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  3. LOVE how you broke up a post about goal setting with tons of BEAUTIFUL quilt photos!! I make crafting goals and health goals only to forget to focus on them after a few months. I guess that means I need more specific and attainable goals next year. Thanks for a thought provoking post!!

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  4. I'm retired so I have another method. I have a "project container" in my sewing room into which I will add a small piece of paper with the name of a new quilt pattern I would like to try. This works great if I have a special day for someone coming up and need to decide on a project.

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    1. This is an excellent idea Myra! I think I will give it a try this year. There are always things I see that I want to try but if I don't write it down I often don't remember it for later.

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    2. Wonderful breakdown of a solid goal setting process. Thank you for outlining it (and providing all of those inspirational photos in between each step!)

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  5. Jenny, this is a fantastic breakdown of goal setting. It seems like something we should all know, and yet every time I go to set my goals, it seems like my eyes get too big for my belly and I need the reminder to be realistic! Also beautiful photos :-)
    But what are your goals for 2017? I know you're moving away from the designing element of quilting, so I wonder what's next for you?
    E xx

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  6. This is an awesome post! This year I decided to join the finish along on Instagram. I learned so much about myself as a quilter and a finisher! The first two quarters I made realistic goals, finish 4 projects, and I was successful. The 3rd quarter was summertime and I only finished 2 projects. So for summer 2017 I will lower my expectations. Plus I enjoyed the process more when I didn't fill rushed. 4th quarter I finished nothing but worked on everything. I learned that if I'm going to finish my WIPS I need to take one WIP at a time and complete it before I start the next WIP. For 2017 I'm going to break down the process just like you advised. And make smaller goals so I feel more accomplished! I hope your Christmas is merry and bright!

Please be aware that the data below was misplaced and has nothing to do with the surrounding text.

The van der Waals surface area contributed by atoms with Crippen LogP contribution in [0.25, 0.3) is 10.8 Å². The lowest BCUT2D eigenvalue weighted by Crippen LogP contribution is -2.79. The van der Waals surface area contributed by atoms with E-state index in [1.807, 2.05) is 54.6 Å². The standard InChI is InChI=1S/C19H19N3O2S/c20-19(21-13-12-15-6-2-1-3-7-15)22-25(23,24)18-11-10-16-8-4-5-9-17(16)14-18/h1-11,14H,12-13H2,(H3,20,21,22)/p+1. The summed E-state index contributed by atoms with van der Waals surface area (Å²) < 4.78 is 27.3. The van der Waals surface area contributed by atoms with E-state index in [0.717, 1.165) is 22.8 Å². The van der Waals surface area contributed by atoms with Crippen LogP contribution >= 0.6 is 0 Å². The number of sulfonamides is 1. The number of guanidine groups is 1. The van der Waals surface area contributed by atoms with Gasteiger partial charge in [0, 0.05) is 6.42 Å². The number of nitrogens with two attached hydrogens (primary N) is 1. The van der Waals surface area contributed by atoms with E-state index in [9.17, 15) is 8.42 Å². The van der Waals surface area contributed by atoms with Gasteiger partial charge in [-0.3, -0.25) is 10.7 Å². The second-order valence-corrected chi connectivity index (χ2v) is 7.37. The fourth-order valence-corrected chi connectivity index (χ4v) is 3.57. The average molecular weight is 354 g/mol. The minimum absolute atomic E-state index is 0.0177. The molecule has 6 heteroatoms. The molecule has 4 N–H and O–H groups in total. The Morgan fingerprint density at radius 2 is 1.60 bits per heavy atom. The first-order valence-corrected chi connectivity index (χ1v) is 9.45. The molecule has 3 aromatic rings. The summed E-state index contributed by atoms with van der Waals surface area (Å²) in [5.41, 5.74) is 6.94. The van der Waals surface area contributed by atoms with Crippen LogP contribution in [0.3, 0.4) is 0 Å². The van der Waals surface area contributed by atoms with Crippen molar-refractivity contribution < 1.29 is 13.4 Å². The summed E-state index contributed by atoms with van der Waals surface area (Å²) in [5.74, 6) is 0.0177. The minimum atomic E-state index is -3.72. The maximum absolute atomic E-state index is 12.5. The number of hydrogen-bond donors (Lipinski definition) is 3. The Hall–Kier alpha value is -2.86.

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  7. I loved the photos you shared here.
    Boy, goals. I forgot what those were. I am taking care of my dad now, especially since mom died in October. also, my beloved Pierro died just last month. I am still very very heartbroken.
    I want to meet some goals.
    Your blog is always inspiring. Merry Christmas dear

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    1. I'm so sorry to hear that. Wishing you peace and comfort. Merry Christmas ❤